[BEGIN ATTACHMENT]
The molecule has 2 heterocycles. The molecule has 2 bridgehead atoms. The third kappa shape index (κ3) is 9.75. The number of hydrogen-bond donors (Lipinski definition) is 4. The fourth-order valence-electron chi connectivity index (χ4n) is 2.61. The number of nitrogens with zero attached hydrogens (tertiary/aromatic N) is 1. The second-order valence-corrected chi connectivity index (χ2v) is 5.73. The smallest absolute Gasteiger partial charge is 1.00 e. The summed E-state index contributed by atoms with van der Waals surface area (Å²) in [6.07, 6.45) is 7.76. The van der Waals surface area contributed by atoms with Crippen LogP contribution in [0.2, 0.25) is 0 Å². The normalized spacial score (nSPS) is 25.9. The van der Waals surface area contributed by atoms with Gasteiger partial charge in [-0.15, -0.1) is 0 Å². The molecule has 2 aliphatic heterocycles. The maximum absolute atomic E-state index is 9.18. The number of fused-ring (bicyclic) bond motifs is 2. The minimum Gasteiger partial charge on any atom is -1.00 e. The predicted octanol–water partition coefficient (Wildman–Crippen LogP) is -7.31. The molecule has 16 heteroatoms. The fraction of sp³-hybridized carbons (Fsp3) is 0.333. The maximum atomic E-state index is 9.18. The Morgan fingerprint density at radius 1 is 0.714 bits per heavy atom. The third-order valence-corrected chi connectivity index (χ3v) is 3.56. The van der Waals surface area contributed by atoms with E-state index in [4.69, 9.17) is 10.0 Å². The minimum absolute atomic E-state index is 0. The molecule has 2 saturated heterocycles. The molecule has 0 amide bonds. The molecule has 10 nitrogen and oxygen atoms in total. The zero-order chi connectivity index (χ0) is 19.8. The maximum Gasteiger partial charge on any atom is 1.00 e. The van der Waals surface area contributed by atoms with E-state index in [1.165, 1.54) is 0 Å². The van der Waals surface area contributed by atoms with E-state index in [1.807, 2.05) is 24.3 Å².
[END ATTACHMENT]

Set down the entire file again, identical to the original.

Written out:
The molecule has 2 heterocycles. The molecule has 2 bridgehead atoms. The third kappa shape index (κ3) is 9.75. The number of hydrogen-bond donors (Lipinski definition) is 4. The fourth-order valence-electron chi connectivity index (χ4n) is 2.61. The number of nitrogens with zero attached hydrogens (tertiary/aromatic N) is 1. The second-order valence-corrected chi connectivity index (χ2v) is 5.73. The smallest absolute Gasteiger partial charge is 1.00 e. The summed E-state index contributed by atoms with van der Waals surface area (Å²) in [6.07, 6.45) is 7.76. The van der Waals surface area contributed by atoms with Crippen LogP contribution in [0.2, 0.25) is 0 Å². The normalized spacial score (nSPS) is 25.9. The van der Waals surface area contributed by atoms with Gasteiger partial charge in [-0.15, -0.1) is 0 Å². The molecule has 2 aliphatic heterocycles. The maximum absolute atomic E-state index is 9.18. The number of fused-ring (bicyclic) bond motifs is 2. The minimum Gasteiger partial charge on any atom is -1.00 e. The predicted octanol–water partition coefficient (Wildman–Crippen LogP) is -7.31. The molecule has 16 heteroatoms. The fraction of sp³-hybridized carbons (Fsp3) is 0.333. The maximum atomic E-state index is 9.18. The Morgan fingerprint density at radius 1 is 0.714 bits per heavy atom. The third-order valence-corrected chi connectivity index (χ3v) is 3.56. The van der Waals surface area contributed by atoms with E-state index in [4.69, 9.17) is 10.0 Å². The minimum absolute atomic E-state index is 0. The molecule has 2 saturated heterocycles. The molecule has 0 amide bonds. The molecule has 10 nitrogen and oxygen atoms in total. The zero-order chi connectivity index (χ0) is 19.8. The maximum Gasteiger partial charge on any atom is 1.00 e. The van der Waals surface area contributed by atoms with E-state index in [1.165, 1.54) is 0 Å². The van der Waals surface area contributed by atoms with E-state index in [1.807, 2.05) is 24.3 Å².